Legislation pending in the New Mexico Legislature would see taxpayers there paying for the construction of new public school buildings and a mandate that those buildings be outfitted with solar panels.
Senate Bill 63, which passed the Senate Education Committee on Monday, requires any new public school built after July 21 of this year that receives funding from the state’s Public School Capital Outlay Council be outfitted with a “photovoltaic system sufficient to meet the energy needs” of the school. The bill would also provide reimbursement to existing schools that are retrofitted with solar panels.
“There are two big elements here,” said Larry Behrens, western states director for Power the Future. “Building the schools and reimbursing existing ones that add solar panels.”
Power the Future is a nonprofit trade group that supports the nation’s oil and gas workers and supports dialogue between the industry and environmentalists who are pushing for more renewable energy.
Behrens also pointed out that 30% of the money used to reimburse schools for building system replacements – which also include roofing, heating and cooling and fire alarms – comes from taxes paid by the oil and natural gas sector.
A fiscal impact report on Senate Bill 63 by the nonpartisan New Mexico Legislative Finance Committee says the bill would increase the cost of school construction between 1 and 3 percent. For smaller schools, that equates to less than $500,000, but could be as much as $2 million for larger schools and up to $1 million for medium-sized schools.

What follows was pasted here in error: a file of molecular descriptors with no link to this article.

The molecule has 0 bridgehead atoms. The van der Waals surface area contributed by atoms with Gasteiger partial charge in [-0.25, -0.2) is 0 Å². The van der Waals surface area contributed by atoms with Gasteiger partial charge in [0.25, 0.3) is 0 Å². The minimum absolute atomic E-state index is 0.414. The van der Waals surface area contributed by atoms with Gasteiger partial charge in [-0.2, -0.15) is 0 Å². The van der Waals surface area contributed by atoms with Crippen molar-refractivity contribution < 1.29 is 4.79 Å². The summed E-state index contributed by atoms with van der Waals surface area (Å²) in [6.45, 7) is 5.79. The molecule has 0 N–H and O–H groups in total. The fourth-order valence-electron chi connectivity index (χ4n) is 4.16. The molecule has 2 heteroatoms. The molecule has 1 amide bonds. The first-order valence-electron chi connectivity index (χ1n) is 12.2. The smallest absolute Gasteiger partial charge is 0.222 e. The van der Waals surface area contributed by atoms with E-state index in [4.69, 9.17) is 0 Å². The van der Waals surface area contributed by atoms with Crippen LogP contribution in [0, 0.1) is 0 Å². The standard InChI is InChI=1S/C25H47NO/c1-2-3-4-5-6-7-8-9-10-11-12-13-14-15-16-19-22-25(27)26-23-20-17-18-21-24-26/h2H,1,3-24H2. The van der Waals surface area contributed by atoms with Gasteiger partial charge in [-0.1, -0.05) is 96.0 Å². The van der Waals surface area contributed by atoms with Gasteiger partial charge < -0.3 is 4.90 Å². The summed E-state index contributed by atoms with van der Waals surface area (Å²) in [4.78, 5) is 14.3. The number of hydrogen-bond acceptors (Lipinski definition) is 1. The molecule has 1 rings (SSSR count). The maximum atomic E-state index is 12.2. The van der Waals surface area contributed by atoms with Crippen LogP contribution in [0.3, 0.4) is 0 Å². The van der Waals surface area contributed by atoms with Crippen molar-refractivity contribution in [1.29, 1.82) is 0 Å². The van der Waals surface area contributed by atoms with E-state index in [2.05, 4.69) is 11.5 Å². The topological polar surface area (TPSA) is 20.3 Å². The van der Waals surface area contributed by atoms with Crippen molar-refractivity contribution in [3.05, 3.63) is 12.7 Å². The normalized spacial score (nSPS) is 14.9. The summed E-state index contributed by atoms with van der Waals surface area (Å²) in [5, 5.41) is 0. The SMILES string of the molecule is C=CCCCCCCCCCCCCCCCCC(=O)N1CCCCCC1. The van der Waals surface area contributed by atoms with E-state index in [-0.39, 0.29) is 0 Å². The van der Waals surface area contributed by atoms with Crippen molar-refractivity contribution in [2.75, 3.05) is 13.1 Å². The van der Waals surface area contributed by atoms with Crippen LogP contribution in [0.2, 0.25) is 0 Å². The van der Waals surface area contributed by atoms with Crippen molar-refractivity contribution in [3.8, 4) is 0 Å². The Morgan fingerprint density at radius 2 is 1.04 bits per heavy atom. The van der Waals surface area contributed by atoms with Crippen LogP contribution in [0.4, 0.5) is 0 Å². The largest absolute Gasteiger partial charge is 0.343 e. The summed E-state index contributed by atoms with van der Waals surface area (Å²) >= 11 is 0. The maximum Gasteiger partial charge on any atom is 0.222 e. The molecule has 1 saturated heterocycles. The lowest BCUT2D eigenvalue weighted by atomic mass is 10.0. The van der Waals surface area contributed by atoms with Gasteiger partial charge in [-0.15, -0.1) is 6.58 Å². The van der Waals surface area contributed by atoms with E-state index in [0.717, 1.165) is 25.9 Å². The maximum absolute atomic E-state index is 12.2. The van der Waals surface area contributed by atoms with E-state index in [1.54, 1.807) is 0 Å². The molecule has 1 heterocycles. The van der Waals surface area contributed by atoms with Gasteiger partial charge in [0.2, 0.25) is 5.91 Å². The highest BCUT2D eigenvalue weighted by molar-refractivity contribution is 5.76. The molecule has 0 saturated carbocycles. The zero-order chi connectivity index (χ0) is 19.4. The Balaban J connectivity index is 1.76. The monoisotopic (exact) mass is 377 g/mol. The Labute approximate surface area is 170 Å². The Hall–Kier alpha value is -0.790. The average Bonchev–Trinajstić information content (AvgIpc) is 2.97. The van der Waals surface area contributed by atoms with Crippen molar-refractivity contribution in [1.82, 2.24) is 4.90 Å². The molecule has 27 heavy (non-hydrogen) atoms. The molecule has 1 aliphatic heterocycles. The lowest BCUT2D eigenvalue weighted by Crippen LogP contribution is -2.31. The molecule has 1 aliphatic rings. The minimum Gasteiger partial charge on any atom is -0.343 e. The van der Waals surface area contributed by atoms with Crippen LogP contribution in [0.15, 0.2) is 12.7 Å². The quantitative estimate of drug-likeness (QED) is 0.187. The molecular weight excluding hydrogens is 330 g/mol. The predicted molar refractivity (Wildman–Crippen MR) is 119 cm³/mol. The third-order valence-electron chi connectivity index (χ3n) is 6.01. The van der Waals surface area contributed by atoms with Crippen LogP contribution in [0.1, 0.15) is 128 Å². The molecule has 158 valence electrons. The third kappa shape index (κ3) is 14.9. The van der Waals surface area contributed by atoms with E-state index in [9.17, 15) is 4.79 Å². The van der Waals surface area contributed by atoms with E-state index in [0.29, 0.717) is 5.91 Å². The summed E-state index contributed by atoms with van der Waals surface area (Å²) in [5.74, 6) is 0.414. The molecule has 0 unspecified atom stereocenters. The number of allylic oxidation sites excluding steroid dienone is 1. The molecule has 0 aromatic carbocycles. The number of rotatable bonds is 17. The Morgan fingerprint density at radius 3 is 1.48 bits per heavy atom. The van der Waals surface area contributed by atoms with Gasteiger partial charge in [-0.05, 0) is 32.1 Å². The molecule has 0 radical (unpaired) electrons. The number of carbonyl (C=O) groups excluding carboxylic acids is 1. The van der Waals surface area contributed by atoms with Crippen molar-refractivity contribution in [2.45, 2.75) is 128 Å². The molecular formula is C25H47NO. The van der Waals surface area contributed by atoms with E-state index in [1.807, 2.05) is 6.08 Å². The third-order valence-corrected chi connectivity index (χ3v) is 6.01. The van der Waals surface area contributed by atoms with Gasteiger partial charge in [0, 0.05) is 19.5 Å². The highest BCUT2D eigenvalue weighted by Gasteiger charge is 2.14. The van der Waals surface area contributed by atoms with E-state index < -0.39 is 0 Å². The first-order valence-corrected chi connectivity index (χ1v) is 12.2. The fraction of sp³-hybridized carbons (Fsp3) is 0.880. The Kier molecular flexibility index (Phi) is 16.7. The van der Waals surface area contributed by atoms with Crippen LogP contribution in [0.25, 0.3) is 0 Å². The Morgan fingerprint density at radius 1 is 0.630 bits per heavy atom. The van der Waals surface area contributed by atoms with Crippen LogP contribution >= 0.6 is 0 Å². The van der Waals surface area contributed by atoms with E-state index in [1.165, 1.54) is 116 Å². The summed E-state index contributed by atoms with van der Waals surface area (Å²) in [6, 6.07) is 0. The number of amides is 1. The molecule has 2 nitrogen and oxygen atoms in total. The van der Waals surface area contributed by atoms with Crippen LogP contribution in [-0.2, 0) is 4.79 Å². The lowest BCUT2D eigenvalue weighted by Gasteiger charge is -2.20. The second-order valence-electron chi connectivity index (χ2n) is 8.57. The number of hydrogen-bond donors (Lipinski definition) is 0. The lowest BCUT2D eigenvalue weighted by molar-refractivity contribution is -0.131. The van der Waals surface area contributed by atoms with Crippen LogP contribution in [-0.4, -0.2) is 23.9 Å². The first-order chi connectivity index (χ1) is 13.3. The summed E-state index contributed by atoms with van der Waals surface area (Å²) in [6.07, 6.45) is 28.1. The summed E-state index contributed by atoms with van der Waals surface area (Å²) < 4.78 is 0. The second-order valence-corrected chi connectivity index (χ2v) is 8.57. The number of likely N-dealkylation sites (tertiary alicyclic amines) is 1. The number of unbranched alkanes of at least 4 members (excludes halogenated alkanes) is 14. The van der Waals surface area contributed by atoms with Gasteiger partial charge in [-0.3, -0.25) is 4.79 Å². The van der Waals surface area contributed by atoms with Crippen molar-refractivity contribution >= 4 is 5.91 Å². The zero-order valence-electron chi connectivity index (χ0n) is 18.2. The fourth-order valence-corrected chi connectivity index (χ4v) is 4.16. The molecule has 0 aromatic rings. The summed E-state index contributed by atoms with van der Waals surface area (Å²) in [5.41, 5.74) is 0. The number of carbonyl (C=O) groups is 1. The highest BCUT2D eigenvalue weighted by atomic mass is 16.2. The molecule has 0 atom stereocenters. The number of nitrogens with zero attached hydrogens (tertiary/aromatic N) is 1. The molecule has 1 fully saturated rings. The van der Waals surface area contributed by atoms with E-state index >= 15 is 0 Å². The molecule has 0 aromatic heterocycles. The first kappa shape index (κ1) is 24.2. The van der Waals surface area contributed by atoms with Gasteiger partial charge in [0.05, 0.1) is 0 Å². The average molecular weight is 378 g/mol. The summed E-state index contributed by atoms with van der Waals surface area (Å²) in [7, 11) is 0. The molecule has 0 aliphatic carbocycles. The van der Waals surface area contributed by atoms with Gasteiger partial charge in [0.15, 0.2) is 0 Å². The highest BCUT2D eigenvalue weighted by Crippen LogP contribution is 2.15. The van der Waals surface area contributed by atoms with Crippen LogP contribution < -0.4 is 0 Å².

The LFC estimates that local contributions, in the form of bonds and taxes, could increase up to 3 percent, or $2.4 million, per project.
“It just keeps adding zeroes,” Behrens noted.
The legislation also faces other inconsistencies, Behrens said.
“If the proponents of renewable energy are right about what it offers, why does the government have to force school districts to buy this? It takes away local control.”
And according to the LFC’s fiscal impact report, it appears doubtful the expectations of the bill could be met.
New Mexico’s Public School Facility Authority says schools that have installed solar panels “typically plan for production capability to cover 65 percent to 80 percent of annual electricity consumption.” This is due to restrictions on the size of such systems by local utility providers and a lower return on investment because of a “longer payback period for larger systems.”
The LFC said school districts that have installed solar panels typically do not recuperate those costs for 10 to 15 years in the form of lower utility bills.
For those reasons, the analysis suggested the language of the legislation be changed to read that the solar panel systems be sufficient to meet “the majority” to meet the energy needs of the school.
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